Retail experiences are built for merchants selling products or services in physical locations. These experiences should feel fast, simple, and reliable. They also need to consider the staff, customers, and the physical environment.
These guidelines will help you create experiences that are best suited for the retail environment.
Build for staff
Staff should feel confident
POS and other retail products should help staff get their jobs done with confidence. Retail environments can get chaotic, but staff members shouldn’t feel like things are out of their control. Staff members should be able to complete tasks quickly and efficiently. This lets them focus their energy on more important things, like building customer relationships.
Staff confidence is also important because it can affect a customer’s perception of a staff member and store. If a staff member can solve a problem quickly, their customers will see them as more competent.
Finally, staff rely a lot on muscle memory to complete common tasks, which means they’re often working super quickly. The experience we create should help staff feel comfortable when working at a fast pace.
Here are a few ways to do this:
- Prioritize patterns and consistency. Things shouldn’t change and move around all the time. Lighten the cognitive load for staff members so they can focus on more important things, like how they’re interacting with their customer.
- Prioritize speed. Experiences should be fast. When staff repeat the same tasks, every second counts. They shouldn’t have to wait for one task to be over for the other to start. The result for the customer? Less time waiting to be served.
- Don’t distract staff. Motion should be minimal to avoid attracting attention to the screen unless absolutely necessary.
Staff should feel informed and knowledgeable
Staff have different roles and levels of experience. Different roles come with different sets of tasks. And high staff turnover means there's often someone who's unfamiliar with certain tasks. Even for experienced staff, new situations can emerge.
Staff should feel like they’re informed enough to handle new tasks and situations, especially when there’s a customer in front of them at the same time. Staff should feel empowered to solve problems on their own. They shouldn’t feel like they have to ask for help constantly or look up external resources.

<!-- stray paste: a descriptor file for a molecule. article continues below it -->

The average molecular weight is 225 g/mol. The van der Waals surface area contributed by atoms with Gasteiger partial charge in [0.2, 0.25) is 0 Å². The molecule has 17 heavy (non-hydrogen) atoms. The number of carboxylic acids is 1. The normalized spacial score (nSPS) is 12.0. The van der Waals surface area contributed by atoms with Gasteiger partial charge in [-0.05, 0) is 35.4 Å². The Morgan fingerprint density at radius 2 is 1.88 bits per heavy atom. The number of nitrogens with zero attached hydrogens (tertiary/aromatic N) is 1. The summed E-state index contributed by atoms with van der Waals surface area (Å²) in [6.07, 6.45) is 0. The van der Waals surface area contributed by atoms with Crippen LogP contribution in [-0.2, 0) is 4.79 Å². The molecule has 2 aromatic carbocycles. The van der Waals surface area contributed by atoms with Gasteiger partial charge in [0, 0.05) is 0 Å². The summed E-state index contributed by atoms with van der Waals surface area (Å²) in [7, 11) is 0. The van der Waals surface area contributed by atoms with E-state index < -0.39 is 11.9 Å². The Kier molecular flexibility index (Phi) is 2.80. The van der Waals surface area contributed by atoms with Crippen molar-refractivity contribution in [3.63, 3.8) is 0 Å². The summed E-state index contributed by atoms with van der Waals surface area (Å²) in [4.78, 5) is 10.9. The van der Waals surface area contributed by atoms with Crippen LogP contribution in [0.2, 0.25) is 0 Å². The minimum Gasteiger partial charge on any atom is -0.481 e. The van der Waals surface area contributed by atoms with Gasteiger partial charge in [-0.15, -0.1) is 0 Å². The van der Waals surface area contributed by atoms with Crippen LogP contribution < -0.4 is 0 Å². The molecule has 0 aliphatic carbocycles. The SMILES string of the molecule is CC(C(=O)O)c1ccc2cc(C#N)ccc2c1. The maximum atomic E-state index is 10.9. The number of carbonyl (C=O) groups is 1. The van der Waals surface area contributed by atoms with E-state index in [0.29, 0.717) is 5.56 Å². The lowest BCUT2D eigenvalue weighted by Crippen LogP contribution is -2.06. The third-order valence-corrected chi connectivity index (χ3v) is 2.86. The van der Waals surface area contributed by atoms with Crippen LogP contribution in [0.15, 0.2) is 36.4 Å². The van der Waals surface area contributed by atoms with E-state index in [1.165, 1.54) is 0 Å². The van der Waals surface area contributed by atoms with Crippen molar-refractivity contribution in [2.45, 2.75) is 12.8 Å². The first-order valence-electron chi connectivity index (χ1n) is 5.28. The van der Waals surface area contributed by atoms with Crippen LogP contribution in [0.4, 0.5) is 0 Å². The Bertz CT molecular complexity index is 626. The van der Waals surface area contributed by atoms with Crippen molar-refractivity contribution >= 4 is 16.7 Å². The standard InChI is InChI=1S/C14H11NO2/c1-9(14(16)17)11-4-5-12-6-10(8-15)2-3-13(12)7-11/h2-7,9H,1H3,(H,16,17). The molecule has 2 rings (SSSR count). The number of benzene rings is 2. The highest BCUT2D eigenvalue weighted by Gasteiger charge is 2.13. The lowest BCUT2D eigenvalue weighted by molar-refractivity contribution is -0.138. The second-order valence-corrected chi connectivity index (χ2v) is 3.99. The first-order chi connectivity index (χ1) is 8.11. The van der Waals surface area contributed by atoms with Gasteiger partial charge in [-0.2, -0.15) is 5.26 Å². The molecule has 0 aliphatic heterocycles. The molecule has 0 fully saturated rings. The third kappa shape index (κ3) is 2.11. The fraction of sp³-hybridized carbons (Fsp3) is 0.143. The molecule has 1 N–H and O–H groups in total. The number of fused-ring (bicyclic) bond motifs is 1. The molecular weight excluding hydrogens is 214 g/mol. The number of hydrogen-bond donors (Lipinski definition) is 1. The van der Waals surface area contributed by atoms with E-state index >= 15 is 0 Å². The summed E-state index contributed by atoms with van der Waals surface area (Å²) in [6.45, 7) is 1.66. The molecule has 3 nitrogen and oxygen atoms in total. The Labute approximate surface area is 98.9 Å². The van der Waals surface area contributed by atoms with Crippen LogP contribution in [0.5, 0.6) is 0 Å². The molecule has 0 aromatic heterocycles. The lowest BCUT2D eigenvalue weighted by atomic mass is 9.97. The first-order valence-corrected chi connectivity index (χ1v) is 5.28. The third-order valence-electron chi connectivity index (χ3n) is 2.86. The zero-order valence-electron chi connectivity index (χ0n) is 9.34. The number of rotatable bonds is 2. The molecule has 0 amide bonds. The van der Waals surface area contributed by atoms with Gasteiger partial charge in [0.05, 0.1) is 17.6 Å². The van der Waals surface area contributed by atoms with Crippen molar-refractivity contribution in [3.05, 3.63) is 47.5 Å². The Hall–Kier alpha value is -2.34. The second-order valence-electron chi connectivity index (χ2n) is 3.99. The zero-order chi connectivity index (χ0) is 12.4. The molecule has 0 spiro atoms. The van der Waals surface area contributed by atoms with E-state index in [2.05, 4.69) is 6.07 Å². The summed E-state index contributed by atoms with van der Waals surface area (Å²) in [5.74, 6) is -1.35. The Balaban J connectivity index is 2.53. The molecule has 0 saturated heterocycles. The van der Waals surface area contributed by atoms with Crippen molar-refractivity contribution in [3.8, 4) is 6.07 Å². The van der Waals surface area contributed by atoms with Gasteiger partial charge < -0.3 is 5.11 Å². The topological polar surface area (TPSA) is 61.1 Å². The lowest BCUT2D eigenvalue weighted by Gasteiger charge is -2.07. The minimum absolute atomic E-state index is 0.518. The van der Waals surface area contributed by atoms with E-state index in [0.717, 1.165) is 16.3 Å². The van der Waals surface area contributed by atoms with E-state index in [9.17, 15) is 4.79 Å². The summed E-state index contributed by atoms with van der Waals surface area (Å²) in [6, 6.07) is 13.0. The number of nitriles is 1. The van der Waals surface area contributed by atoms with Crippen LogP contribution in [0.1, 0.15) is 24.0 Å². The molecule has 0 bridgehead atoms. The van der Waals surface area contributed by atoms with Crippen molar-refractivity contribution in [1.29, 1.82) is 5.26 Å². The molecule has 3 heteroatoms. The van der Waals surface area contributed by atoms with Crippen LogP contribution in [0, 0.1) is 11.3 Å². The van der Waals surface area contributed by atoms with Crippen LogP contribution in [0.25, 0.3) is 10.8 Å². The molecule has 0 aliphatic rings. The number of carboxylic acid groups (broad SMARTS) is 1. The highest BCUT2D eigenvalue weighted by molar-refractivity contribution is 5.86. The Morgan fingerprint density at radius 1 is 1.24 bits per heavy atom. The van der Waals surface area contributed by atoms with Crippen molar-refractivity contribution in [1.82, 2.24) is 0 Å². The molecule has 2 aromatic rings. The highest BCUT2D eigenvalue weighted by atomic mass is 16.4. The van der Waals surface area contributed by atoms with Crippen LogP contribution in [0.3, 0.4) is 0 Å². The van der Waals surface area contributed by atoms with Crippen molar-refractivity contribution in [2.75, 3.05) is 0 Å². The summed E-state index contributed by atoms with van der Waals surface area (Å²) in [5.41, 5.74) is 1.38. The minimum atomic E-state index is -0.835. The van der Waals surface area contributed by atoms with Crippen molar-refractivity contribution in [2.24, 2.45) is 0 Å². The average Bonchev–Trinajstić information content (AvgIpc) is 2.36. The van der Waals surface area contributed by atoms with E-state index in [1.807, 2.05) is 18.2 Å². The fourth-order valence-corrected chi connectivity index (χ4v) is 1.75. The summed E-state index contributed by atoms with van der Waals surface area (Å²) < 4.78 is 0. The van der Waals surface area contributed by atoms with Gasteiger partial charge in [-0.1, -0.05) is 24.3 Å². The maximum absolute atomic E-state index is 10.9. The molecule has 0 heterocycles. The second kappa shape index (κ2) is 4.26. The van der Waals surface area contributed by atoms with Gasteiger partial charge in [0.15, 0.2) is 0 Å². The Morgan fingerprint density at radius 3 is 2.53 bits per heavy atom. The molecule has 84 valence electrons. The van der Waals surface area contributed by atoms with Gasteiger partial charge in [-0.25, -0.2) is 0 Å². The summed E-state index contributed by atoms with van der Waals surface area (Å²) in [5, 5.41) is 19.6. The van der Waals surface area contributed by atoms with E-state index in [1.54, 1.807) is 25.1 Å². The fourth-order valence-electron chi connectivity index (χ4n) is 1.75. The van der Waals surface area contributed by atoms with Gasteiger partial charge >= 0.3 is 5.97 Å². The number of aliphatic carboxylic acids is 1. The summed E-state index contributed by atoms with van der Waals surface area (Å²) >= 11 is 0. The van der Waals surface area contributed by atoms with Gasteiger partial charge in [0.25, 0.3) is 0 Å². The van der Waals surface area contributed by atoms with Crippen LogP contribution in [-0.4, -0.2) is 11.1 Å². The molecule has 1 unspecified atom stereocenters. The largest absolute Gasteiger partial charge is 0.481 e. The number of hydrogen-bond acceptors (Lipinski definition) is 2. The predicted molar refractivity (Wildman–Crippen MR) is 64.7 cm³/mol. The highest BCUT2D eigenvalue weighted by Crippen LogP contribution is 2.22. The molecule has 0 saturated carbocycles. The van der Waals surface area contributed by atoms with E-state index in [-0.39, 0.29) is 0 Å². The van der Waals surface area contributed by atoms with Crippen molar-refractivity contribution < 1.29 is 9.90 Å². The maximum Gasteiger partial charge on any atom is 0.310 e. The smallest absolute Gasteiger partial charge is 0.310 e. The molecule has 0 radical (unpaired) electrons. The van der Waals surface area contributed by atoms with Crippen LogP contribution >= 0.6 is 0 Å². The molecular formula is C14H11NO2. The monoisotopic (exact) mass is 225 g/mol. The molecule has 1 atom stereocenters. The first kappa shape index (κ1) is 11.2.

Here are a few ways to do this:
- Give merchants clear next steps for solving errors so they have a solution right away. Avoid linking out to external pages.
- Don’t overcommunicate. Give staff the information they need, but don’t distract them with unnecessary details.
- Think about speed not just as “number of taps.” For example, tapping three times on a tablet might be faster than scrolling down a page to find something. Trying to make sense of too much information on one page might actually take longer than that extra tap.
- Keep content consistent between different areas. This helps staff members and customers recognize and understand actions and information quickly. They shouldn’t have to question something because of an ambiguous label.
Customers should trust merchants, and merchants should trust us
When thinking about trust, we’re not only thinking about how much the merchant trusts Shopify. We also need to think about how the system can build or decrease customers’ trust in merchants.
Customers should feel like they can trust the store and its employees. There are many situations in which we’re asking the customer to put trust in the system. For example, asking a customer to enter their personal information, like an email address, or make a payment. The customer likely won’t know that the store is using a Shopify system. How fast things are, whether things work—they’ll attribute that all to the merchant.
Our experiences should build trust. Here are a few ways to do this:
- Consider what the product feels like for a customer seeing it for the first time. Staff use the POS many times a day. Customers may be seeing it for the first time ever.